Development and validation of a work stressor scale for Australian farming families

McShane, Connar J., Quirk, Frances, and Swinbourne, Anne (2016) Development and validation of a work stressor scale for Australian farming families. Australian Journal of Rural Health, 24 (4). pp. 238-245.

[img] PDF (Published Version) - Published Version
Restricted to Repository staff only

View at Publisher Website: http://dx.doi.org/10.1111/ajr.12261
 
2
3


Abstract

Objective: The aim of this research was to gain insight into the key stressors for Australian farming families. It is well established that the farming work environment consists of a number of unique stressors which arise from dependency on factors beyond an individual’s control (e.g. climate conditions) as well as the overlap between work and family environments. Despite this, limited research has included family factors in the assessment of stress felt by farmers and their families. This research sought to develop a scale of stressors for farming families in an Australian sample.

Design: A survey design was used for validity and reliability studies. The validity study involved assessment of factor structure, concurrent validity and discriminant validity. The reliability study used a test-retest reliability design.

Participants: Participants were recruited from across Australia (38% Queensland; 30% New South Wales) and multiple industries (43% beef; 27% broadacre cropping; 26% horticulture). The validity study involved 278 participants and the reliability study involved 53 participants.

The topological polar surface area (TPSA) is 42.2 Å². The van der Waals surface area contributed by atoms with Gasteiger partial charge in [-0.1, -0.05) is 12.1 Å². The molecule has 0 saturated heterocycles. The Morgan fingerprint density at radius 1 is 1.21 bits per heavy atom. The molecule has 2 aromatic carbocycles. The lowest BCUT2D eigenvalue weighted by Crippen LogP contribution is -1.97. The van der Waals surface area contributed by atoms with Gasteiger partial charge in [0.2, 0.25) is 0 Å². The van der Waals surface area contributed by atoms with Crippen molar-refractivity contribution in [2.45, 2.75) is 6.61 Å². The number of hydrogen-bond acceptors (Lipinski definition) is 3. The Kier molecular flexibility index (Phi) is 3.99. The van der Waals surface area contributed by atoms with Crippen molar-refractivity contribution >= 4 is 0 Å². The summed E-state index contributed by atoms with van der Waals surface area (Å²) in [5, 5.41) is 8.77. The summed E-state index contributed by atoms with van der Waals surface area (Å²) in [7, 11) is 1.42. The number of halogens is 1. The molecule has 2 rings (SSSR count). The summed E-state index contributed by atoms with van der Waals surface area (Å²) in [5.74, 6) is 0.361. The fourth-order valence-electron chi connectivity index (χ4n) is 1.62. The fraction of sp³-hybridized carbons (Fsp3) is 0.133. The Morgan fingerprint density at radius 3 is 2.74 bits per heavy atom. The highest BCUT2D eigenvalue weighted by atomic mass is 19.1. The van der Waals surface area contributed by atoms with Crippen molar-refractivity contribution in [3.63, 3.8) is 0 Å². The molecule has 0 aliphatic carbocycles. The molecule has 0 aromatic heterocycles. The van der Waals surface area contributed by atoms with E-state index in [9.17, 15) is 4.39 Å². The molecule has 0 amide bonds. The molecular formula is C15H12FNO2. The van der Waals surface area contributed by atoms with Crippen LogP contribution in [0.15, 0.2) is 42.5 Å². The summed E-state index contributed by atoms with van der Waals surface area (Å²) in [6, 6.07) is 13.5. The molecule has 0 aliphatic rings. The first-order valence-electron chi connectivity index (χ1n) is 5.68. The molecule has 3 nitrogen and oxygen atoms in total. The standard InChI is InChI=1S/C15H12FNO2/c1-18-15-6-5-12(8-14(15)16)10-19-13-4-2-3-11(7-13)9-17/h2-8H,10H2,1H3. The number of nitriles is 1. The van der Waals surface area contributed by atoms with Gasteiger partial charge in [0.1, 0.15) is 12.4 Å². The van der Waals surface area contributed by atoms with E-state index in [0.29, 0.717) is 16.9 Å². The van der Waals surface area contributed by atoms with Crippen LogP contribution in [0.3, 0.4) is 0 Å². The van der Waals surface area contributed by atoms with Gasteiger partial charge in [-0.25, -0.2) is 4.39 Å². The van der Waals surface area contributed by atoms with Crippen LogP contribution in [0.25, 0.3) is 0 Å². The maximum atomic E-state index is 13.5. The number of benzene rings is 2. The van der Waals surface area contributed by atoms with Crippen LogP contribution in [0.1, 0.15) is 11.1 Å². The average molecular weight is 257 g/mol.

Main Outcome Measure: Development of a farming family stressor scale.

Results: The generated Farming Family Stressor scale presented satisfactory levels of concurrent validity (e.g. r=.73 against the Farm Stress Survey total score), discriminant validity (e.g. r=-.42 to r=.53 against the Satisfaction with Life and Kessler-10 total scores respectively), internal consistency (Cronbach alpha >.90) and test-retest reliability (rho>.66).

Conclusion: This research lends insight into the complexity of stressors for farming families and has implications for occupational health and mental health programs that seek to reduce stress and improve health outcomes for that group.

Item ID: 41239
Item Type: Article (Research - C1)
ISSN: 1440-1584
Keywords: farming stress; rural health; psychological wellbeing; measure development; family stress
Date Deposited: 14 Mar 2016 05:00
FoR Codes: 17 PSYCHOLOGY AND COGNITIVE SCIENCES > 1701 Psychology > 170106 Health, Clinical and Counselling Psychology @ 40%
17 PSYCHOLOGY AND COGNITIVE SCIENCES > 1701 Psychology > 170107 Industrial and Organisational Psychology @ 40%
17 PSYCHOLOGY AND COGNITIVE SCIENCES > 1701 Psychology > 170109 Personality, Abilities and Assessment @ 20%
SEO Codes: 92 HEALTH > 9205 Specific Population Health (excl. Indigenous Health) > 920506 Rural Health @ 50%
92 HEALTH > 9205 Specific Population Health (excl. Indigenous Health) > 920504 Occupational Health @ 50%
Downloads: Total: 3
More Statistics

Actions (Repository Staff Only)

Item Control Page Item Control Page